Friday, January 2, 2009

Talk about a phony discipline
Tom Smith

Paul Krugman on the history of the Republican Party.  Now he is a political historian as well.  I have the greatest respect for Paul's work as an economist.  Actually, that's not true.  I just assume I should because he won a Nobel Prize.  And I don't know him in the least, let alone well enough to call him "Paul." But that is what one is supposed to say, isn't it?  But this column sets a new low.  Though, it probably isn't a new low for those who read Herr Doktor-Professor Krugman regularly.  The whole history of the GOP's opposition to big government is racism?  As history and rhetoric, that claim really is beneath contempt.  It displays an astonishing ignorance of American history and a shocking degree of personal animus as well. For what little it may be worth, I worked with economists and other policy makers of the Reagan administration during my year at the CEA, where I met plenty of people who really liked markets and were deeply skeptical of regulation, but I never encountered the slightest suggestion that any of it had anything to do with race or "Those People."  What an appalling thing to say.  Krugman has stooped to throwing around baseless accusations in a way that is a discredit to himself, the New York Times, Princeton and the Nobel Prize, and probably New Jersey as well.  He ought to be ashamed of himself, assuming that is something he is capable of, which I am entitled I think to doubt.  He may not believe in markets and be all excited about the coming New Age of big government, but he should get a clue about the market in reputations. He might want to consider that having won the Prize is not a lifetime guarantee against being considered a buffoon and flinger of scurrilous accusations.  Nor does having done important economic work make him an expert on everything, as the profoundly ignorant assumptions and claims in the column linked to prove, if any further proof from his pen is necessary.  I suppose the rhetorical counter-strategy in Krugman's case would be to make equally loathsome accusations of his bad faith, and attack the personal motivations of him and everyone else in his particular pocket of the left wing of the Democratic Party.  But I have no way of knowing whether he is acting in bad faith, which would be bad, or else just holds anyone who disagrees with him in such contempt that he feels free to make poisonous and wild accusations in print.  Either way, this guy is really a disgrace.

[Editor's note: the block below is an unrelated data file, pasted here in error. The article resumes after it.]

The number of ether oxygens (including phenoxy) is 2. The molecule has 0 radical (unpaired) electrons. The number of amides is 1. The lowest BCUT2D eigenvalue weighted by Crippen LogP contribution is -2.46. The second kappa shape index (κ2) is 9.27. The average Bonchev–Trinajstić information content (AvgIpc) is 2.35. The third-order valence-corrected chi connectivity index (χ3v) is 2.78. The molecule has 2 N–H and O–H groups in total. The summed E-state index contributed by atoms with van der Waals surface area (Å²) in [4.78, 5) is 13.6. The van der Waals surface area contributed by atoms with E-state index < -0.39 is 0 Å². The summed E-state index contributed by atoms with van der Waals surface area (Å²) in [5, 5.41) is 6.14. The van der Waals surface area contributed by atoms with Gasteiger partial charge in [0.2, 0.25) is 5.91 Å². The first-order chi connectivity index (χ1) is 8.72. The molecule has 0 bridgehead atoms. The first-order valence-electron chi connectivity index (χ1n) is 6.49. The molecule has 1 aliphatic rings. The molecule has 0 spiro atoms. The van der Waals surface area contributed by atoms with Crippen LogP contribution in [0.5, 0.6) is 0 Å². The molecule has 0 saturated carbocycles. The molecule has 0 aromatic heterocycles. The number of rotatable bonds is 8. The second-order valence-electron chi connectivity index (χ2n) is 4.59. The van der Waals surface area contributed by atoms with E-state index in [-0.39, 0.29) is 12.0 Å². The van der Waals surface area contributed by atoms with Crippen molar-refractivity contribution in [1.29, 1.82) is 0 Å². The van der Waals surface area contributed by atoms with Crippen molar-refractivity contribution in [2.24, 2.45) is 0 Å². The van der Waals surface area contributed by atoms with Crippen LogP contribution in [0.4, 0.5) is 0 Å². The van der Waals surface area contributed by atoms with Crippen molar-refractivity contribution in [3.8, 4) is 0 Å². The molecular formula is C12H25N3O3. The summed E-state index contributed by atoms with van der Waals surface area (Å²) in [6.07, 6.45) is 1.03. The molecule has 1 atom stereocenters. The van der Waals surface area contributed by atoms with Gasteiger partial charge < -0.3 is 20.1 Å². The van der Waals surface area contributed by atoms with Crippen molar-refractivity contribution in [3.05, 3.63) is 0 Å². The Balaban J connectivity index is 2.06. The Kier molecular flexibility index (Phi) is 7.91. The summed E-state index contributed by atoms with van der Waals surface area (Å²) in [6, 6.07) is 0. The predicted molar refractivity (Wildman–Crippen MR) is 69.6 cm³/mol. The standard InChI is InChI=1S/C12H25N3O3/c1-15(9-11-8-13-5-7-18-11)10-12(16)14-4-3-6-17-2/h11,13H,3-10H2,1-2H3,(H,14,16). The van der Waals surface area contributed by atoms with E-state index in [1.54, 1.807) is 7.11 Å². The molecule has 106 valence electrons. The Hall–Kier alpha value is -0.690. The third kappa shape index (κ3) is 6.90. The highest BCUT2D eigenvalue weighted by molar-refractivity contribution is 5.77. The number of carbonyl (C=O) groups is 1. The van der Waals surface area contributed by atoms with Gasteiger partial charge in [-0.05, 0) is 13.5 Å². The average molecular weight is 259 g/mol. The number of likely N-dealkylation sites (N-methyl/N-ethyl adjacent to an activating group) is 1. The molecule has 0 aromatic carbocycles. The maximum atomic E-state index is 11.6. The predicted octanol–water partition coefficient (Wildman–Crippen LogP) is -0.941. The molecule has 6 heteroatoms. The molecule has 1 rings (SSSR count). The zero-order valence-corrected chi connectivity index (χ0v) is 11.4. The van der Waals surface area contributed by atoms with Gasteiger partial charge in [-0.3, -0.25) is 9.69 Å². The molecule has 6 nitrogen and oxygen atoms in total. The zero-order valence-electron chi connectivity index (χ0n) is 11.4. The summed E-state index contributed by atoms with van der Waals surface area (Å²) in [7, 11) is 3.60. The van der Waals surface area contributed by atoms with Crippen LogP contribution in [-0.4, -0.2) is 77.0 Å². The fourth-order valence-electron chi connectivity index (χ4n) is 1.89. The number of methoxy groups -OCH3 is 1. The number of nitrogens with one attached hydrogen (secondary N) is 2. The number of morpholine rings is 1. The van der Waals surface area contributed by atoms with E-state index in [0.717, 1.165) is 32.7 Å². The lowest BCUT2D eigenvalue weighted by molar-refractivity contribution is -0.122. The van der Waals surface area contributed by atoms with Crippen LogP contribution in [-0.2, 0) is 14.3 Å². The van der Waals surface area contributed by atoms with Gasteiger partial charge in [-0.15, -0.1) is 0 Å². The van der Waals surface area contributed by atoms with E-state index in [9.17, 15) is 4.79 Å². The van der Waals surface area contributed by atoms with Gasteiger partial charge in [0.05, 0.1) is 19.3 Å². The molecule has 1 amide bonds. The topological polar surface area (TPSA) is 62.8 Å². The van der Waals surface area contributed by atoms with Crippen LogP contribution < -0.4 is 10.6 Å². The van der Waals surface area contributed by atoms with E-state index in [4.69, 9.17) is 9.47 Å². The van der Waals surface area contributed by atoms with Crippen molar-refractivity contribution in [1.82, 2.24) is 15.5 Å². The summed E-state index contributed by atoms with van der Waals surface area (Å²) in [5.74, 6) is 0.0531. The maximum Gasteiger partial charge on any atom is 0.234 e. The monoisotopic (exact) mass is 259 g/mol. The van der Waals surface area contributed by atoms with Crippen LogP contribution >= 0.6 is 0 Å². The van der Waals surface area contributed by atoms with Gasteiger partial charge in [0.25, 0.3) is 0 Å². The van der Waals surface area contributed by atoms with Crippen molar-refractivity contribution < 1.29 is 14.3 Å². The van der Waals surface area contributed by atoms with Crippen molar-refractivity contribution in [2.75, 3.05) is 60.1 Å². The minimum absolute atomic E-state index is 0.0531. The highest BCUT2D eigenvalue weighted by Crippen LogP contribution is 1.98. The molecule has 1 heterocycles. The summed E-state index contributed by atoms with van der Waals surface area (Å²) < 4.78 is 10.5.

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Tom Smith


Glad to see such a well-reasoned, evidence-based, multi-verified source, vitriolic & childish potentially actionable (if it were widely read enough to do any real harm) public personal attack given a full public airing on your blog, Mr. Smith. Keep it up; you're validating Krugman by calling him names instead of offering any counter-examples of Republicans officially or unofficially adopting any type of equal-rights or racial-tolerance agenda. I happen to know there are some out there. Just one example: immediately after 9/11, President Bush, to his and Republicans' enormous credit, called for calm & order & tolerance by denouncing and discouraging 'vigilante' KKK-style racial & religious attacks on Muslims & Arabian-descent American citizens in this country.
"Herr Doktor-Professor Krugman" (???!) = conservative code for 'Nazi war criminal'? Your ad-hominem attacks on Krugman, coupled with a total lack of sources (other than your own, er - humble - opinion) countering any of his cited evidenciary examples make his column look like the Second Enlightenment next to your,,,uh... 'rebuttal.' Reality check exercise before your next public foray: no matter HOW much Krugman or anyone else may offer to pay you to make him look good by rubbing conservatives' noses in such excremental exposition as you've produced in your own & their names here, please re-read the following, out loud, and s-l-o-w-l-y:
"... He ought to be ashamed of himself, assuming that is something he is capable of, which I am entitled I think to doubt..." "...I have no way of knowing whether he is acting in bad faith, which would be bad, or else just holds anyone who disagrees with him in such contempt that he feels free to make poisonous and wild accusations in print. Either way, this guy is really a disgrace."... - and look up into the mirror and face your demon. And please do so before he gets the better of you again and gives good, intellectually honest and principled conservatives another Smith-inflicted black eye.